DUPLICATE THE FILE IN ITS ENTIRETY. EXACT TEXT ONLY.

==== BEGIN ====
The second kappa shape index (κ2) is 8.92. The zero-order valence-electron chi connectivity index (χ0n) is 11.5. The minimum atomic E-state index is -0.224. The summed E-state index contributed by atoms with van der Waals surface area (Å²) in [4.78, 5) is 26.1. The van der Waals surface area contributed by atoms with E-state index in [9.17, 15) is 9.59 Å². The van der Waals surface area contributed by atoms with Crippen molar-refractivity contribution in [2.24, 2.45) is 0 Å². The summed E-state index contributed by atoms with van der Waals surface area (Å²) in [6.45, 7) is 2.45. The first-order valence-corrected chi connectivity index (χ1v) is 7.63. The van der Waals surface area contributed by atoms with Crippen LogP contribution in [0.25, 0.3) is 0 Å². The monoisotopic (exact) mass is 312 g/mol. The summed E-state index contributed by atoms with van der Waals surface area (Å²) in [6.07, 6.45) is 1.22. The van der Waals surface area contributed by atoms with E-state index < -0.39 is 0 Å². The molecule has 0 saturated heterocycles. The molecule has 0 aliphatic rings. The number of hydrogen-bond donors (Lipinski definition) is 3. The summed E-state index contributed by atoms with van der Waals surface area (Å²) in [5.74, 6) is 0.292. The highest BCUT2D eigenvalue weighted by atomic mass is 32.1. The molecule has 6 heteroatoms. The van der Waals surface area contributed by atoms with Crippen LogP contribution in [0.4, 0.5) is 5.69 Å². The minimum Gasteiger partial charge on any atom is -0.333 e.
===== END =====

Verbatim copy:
The second kappa shape index (κ2) is 8.92. The zero-order valence-electron chi connectivity index (χ0n) is 11.5. The minimum atomic E-state index is -0.224. The summed E-state index contributed by atoms with van der Waals surface area (Å²) in [4.78, 5) is 26.1. The van der Waals surface area contributed by atoms with E-state index in [9.17, 15) is 9.59 Å². The van der Waals surface area contributed by atoms with Crippen molar-refractivity contribution in [2.24, 2.45) is 0 Å². The summed E-state index contributed by atoms with van der Waals surface area (Å²) in [6.45, 7) is 2.45. The first-order valence-corrected chi connectivity index (χ1v) is 7.63. The van der Waals surface area contributed by atoms with Crippen LogP contribution in [0.25, 0.3) is 0 Å². The monoisotopic (exact) mass is 312 g/mol. The summed E-state index contributed by atoms with van der Waals surface area (Å²) in [6.07, 6.45) is 1.22. The van der Waals surface area contributed by atoms with E-state index < -0.39 is 0 Å². The molecule has 0 saturated heterocycles. The molecule has 0 aliphatic rings. The number of hydrogen-bond donors (Lipinski definition) is 3. The summed E-state index contributed by atoms with van der Waals surface area (Å²) in [5.74, 6) is 0.292. The highest BCUT2D eigenvalue weighted by atomic mass is 32.1. The molecule has 6 heteroatoms. The van der Waals surface area contributed by atoms with Crippen LogP contribution in [0.4, 0.5) is 5.69 Å². The minimum Gasteiger partial charge on any atom is -0.333 e.